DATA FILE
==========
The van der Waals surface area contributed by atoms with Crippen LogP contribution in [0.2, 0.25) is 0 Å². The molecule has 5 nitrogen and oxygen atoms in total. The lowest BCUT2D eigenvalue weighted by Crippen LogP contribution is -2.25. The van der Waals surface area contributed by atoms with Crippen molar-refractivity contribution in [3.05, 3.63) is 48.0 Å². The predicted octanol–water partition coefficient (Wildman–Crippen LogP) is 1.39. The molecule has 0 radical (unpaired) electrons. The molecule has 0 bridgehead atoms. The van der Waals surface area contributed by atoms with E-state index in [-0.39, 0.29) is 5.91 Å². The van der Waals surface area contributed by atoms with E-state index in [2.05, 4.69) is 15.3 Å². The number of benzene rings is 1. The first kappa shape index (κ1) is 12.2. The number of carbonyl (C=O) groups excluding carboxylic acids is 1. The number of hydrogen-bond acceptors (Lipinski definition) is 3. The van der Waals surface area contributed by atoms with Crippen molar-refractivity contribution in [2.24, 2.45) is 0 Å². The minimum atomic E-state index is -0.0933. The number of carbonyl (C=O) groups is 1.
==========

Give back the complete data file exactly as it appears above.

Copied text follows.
The van der Waals surface area contributed by atoms with Crippen LogP contribution in [0.2, 0.25) is 0 Å². The molecule has 5 nitrogen and oxygen atoms in total. The lowest BCUT2D eigenvalue weighted by Crippen LogP contribution is -2.25. The van der Waals surface area contributed by atoms with Crippen molar-refractivity contribution in [3.05, 3.63) is 48.0 Å². The predicted octanol–water partition coefficient (Wildman–Crippen LogP) is 1.39. The molecule has 0 radical (unpaired) electrons. The molecule has 0 bridgehead atoms. The van der Waals surface area contributed by atoms with E-state index in [-0.39, 0.29) is 5.91 Å². The van der Waals surface area contributed by atoms with E-state index in [2.05, 4.69) is 15.3 Å². The number of benzene rings is 1. The first kappa shape index (κ1) is 12.2. The number of carbonyl (C=O) groups excluding carboxylic acids is 1. The number of hydrogen-bond acceptors (Lipinski definition) is 3. The van der Waals surface area contributed by atoms with Crippen molar-refractivity contribution in [2.24, 2.45) is 0 Å². The minimum atomic E-state index is -0.0933. The number of carbonyl (C=O) groups is 1.